For a free legal consultation with a Heart Disease lawyer serving Akron, call 412-661-1400
How Much Are Social Security Disability Payments?
Monthly disability benefits vary from applicant to applicant. SSDI payments depend on your earned work credits and can range from a few hundred dollars a month to a few thousand. You can get an idea of what you may receive using the SSA’s Benefits Calculator.
The SSA sets an annual rate for SSI benefits using economic indicators like the Cost-of-Living Adjustment (COLA). In 2023, the rate is $914 monthly. Ohio administers a supplement. We can help you apply for benefits!
When Should You Apply?
You should apply for SSD as soon as your heart disease interferes with your ability to work. Applying immediately puts your application in a position for review as soon as you become eligible. It also helps prove your alleged onset date (AOD) when determining back pay.
Akron Heart Disease Lawyer Near Me 412-661-1400
Reasons the SSA Denied Your Heart Disease Disability Claim
According to the Social Security Office of Retirement and Disability Policy, the majority (67 percent) of initial SSD applications receive an unfavorable determination. If your benefits were denied, it could be because of one of the following reasons:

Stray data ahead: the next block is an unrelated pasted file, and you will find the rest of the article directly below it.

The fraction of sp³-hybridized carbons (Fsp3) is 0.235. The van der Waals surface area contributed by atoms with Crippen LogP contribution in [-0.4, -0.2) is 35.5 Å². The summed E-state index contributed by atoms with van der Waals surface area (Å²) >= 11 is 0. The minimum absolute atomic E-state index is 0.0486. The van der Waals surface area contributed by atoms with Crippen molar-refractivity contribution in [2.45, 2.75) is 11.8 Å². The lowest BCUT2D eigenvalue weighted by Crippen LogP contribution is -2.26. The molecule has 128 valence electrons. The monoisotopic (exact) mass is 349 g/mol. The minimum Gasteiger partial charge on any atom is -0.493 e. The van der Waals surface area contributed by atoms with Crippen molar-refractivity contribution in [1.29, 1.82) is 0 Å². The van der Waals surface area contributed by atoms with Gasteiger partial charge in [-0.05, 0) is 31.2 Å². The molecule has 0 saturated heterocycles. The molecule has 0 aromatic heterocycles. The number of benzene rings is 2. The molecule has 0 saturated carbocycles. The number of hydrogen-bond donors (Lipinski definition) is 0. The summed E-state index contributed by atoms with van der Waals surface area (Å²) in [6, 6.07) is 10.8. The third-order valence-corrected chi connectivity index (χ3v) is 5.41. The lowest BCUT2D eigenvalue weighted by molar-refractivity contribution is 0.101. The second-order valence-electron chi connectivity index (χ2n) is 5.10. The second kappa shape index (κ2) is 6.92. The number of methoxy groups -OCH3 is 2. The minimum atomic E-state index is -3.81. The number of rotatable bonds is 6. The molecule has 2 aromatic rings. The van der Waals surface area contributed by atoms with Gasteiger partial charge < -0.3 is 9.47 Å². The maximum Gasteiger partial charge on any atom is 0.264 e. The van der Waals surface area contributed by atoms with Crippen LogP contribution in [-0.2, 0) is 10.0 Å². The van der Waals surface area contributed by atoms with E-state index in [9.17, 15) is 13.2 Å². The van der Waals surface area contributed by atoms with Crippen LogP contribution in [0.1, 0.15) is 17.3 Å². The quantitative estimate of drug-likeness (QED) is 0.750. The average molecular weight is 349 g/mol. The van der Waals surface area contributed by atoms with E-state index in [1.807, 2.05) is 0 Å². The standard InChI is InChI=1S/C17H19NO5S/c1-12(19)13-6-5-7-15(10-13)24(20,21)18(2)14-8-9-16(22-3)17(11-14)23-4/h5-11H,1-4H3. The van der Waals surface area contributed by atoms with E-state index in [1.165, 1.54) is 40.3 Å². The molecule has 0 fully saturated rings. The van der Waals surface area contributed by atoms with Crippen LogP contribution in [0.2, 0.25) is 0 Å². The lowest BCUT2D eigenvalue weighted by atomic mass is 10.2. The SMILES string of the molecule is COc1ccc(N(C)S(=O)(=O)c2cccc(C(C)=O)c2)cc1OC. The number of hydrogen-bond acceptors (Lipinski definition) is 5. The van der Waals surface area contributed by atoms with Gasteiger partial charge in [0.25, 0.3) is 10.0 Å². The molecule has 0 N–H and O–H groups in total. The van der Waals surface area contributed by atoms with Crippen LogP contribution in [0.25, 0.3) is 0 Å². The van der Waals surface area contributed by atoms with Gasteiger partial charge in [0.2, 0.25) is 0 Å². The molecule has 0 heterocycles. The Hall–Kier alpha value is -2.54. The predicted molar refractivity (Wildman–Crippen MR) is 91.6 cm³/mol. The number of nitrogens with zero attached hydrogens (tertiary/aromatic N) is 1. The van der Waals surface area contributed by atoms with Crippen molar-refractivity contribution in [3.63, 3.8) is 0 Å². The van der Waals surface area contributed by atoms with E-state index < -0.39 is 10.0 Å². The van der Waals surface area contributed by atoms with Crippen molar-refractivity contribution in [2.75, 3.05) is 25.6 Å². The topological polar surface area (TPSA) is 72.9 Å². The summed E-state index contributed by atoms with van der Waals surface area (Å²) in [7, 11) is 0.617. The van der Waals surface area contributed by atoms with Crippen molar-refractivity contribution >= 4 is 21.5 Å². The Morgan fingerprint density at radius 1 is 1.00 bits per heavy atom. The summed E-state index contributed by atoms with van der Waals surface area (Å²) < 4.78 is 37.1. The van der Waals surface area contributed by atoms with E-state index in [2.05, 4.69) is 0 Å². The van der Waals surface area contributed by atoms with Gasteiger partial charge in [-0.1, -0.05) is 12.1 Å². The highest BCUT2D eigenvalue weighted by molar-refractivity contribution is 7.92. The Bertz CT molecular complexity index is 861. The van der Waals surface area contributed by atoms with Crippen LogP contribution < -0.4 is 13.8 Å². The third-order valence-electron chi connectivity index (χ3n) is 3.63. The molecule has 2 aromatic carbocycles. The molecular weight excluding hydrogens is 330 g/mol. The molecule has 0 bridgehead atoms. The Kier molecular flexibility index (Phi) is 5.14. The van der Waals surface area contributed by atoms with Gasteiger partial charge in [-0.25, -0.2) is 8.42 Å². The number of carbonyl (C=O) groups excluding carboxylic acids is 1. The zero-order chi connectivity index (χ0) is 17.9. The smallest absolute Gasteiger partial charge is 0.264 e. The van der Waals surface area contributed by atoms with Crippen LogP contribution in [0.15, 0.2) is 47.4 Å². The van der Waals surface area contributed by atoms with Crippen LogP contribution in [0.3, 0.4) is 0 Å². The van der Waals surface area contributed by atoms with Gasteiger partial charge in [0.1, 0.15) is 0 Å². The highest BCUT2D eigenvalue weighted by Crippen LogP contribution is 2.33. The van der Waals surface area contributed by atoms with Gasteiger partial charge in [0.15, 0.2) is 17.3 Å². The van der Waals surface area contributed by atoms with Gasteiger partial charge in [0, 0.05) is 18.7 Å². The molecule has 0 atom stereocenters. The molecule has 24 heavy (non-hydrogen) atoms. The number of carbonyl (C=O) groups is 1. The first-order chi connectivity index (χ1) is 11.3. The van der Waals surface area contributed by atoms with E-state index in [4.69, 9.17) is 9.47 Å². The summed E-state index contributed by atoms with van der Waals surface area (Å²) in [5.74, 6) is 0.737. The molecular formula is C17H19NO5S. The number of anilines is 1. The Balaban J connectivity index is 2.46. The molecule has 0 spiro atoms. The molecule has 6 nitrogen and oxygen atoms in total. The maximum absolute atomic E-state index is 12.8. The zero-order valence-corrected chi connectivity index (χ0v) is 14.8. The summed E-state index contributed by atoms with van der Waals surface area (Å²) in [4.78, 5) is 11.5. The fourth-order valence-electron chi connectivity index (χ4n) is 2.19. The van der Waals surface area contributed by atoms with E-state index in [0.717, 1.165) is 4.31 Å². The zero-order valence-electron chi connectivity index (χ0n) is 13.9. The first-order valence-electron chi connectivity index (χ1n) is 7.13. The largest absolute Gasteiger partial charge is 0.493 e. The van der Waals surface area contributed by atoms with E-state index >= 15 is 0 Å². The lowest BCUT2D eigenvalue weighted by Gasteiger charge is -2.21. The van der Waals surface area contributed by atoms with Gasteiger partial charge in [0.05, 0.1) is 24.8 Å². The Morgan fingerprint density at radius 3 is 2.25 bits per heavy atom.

- Lack of medical evidence
- Insufficient financial information
- Earnings above SGA
- Clerical or application errors
- Inaccurate contact information
- Failure to cooperate with SSA requests
- Previously denied applications (you cannot reapply, you must appeal)
Our Akron heart disease lawyers can review your application to understand why it was not approved. We can then appeal the denial if it is within the strict timelines set forth by the Social Security Administration and help you navigate the process.
How Long do You Have to Appeal?
You have 60 days from receiving a denial to ask for a reconsideration of your initial application. During this first stage of appeal, the SSA will take a second look at your claim and decide based on new medical or non-medical evidence. However, it is rare for claims to get resolved this way. Most of them move on to the next stage, the Administrative Law Judge (ALJ) hearing.
If you disagree with the reconsideration, you have 60 days to ask an ALJ to conduct a hearing regarding your claim. Our attorneys can represent you during this preceding, which can happen in person, over the phone, or by video conference. If the ALJ does not rule in your favor, you have 60 days to ask for a review of the decision by the Appeals Council.
The Appeals Council can approve your claim, return it to another ALJ, or deny it. If you receive a denial, we have 60 days to pursue your claim to the final stage: civil action in Federal Court.
Contact Berger and Green About Your Akron Heart Disease SSD Benefits Claim Today
If you cannot work because of heart disease, we can help you secure the benefits you need and deserve. You do not have to accept a denial of your claim. Contact Berger and Green for a free consultation and learn more about how our Ohio SSD attorneys can file your initial application or handle your appeal for nothing upfront or out of pocket.